Every year, we trawl through the archives and republish a few of the standout business stories from the last year. This is essentially a mix of the most popular, topical or insightful pieces published in 2018. Here's one that made the cut. This piece was first published on August 27.
Opinion - Benedict Brook is an Australian reporter for news.com.au
"Unexpected item in the bagging area". And then again, "unexpected item in the bagging area."
It's a chant that drills down into your brain. It invades your dreams in the dead of the night, turning them into frustrating nightmares.
I should know how to handle a self serve checkout. I've been swiping tins of tuna and weighing tomatoes for a decade now.
But recently, things have unexpectedly got a whole lot worse. That chant has become louder, has been repeated more times and that red light to attract attention has flashed ever more brightly.
And in the process, my fruit and veg has found itself bagless, spending far too much time hanging around with the grime and muck of a bagging area.
It's the unexpected consequence of the plastic bag ban. The situation would be so simple to solve it, so why isn't it?
Prior to the bag ban, more often that not, I used the single use plastic bags provided. Which I would reuse. For something. At some point. Scout's honour.
Now, dutifully, I bring my own bags. Usually a rag tag collection of worse-for-wear carrier bags and so-called green bags.
And here is where it's all falling down.
You see, in these bags I bring from home, I might throw in a book for the bus ride; there might be a pen, or four, at the bottom. On the way to the supermarket I might pick up some greens from the grocer. Maybe some lunch.
After I've been around the aisles, I put my basket on one side of the self-serve and bags on the other. I go to swipe the first item. And all hell breaks loose. Chants and lights assault me. I am electronically berated for having an "unexpected item in the bagging area".
It's actually that book, or those pens, or the onions from next door. But as far as the super sensitive bagging area is concerned, which knows the weight of every item you've purchased, I may as well have snuck a half kilo of rump into my reusable.
So then comes the wait for a member of staff, currently occupied explaining to a shopper why, no, they can't have a miniature toy because they have to spend over $30 and $28.50 just isn't enough.
And then when they do come over, you get a glance of suspicion as your bags are rifled through to ensure there isn't a surreptitious un-scanned Milky Way hiding at the bottom.
"You know your bags have to be empty when you pack them?" I'm helpfully told.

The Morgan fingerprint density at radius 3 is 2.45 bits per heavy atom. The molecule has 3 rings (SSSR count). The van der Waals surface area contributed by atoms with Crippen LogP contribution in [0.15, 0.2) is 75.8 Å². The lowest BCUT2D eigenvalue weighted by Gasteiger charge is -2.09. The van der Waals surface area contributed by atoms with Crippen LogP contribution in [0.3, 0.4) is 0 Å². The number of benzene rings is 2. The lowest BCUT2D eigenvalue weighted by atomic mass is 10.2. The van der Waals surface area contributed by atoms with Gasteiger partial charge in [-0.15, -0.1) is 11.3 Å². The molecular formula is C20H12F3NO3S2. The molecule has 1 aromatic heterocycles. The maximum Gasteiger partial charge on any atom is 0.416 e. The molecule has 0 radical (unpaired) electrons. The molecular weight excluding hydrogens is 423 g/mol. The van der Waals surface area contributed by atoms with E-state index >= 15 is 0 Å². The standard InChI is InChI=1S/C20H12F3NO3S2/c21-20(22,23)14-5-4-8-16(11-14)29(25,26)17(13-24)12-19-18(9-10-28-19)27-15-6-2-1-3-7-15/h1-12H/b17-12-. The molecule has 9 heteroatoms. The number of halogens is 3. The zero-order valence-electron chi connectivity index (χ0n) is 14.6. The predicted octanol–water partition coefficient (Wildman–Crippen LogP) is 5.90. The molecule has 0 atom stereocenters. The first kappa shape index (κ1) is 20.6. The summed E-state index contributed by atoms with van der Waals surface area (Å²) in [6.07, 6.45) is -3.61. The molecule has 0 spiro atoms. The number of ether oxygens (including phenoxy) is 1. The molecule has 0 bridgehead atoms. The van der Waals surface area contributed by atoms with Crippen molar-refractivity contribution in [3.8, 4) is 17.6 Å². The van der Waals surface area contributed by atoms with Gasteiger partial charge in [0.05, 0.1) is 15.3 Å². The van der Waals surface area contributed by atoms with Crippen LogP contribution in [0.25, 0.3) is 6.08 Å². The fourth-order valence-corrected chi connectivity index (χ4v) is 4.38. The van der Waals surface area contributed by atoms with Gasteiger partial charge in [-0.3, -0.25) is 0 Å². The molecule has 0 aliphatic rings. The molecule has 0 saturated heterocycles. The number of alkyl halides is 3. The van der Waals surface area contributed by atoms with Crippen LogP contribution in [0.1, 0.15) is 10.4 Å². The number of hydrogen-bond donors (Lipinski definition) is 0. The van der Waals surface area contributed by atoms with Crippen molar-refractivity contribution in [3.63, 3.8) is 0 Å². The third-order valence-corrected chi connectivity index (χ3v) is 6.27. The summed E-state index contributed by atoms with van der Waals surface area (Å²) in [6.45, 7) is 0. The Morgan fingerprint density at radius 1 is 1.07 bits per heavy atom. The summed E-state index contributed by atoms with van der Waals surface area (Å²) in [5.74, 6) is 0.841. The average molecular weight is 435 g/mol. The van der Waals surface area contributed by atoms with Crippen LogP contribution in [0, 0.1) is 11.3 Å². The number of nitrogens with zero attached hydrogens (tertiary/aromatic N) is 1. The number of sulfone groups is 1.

"I get that, but where am I going to put the various detritus that I've been carrying around for the last hour?" I reply.
"Maybe put your bags on the floor and stack your items in the bagging area instead?" you're not helpfully told.
So I do. And soon an unstable mountain of groceries is lying next to the checkout in the bagging areas which is sans actual bag.
A cucumber balancing on top of some lemons, ready at any moment to make a dive for the shop floor. Even if it stays in the bagging area, it's perilously close to a discarded tissue, left by a previous shopper, stained worryingly red. Could be beetroot. Could be blood. Who knows? But my tomatoes are inching inextricably towards the abandoned, grimy Kleenex with every item I pile on top.
I have another reason why it's annoying. Sometimes I split my transactions between two cards — stuff for me, stuff for home. The result is this same — half full bags upsetting the electronics.
From my experience, it seems Coles are more prescriptive at turning on the bag scales. In Woolworths having semi-full bags hasn't been a problem. Plonk them in the bagging area, fill them up, and haul away. Not an angry alert in sight.
It suggests Woolies have weighed this all up and decided, in some stores, the lesser of two evils is to wear a bit of shoplifting so as not to annoy customers with half full bags.
Coles and Woolies are a bit cagey about all of this. Neither would say how many stores turned on or off their bag scales and the reasons why. I get it, you hardly want to flag the store where, if you are cunning enough, you could scan one tin of soup rather than two and get away with it.
Woolies said: "Many of our customers keep personal items in a separate bag and use only empty bags in the bag racks area".
Over at Coles, they said "weight scales can assist customers with their payment by ensuring they don't accidentally scan their items twice". Which is a point. They also said their staff were there to "lend a hand" to struggling customers like me, laden down with bags.
But how about this? When you put your bags, containing a few items, in the bagging area, you can reset the scales to zero. And, from then on, it can weigh each item with gay abandon. This seems to not be an option.
I know, I know. It's a first world issue. I could plan my shopping trip better. But like Liberal MPs and their leaders, it's the little things that build up and potentially result in you swapping shopping horses.
If I hear, "unexpected item in the bagging area" I might just do exactly that.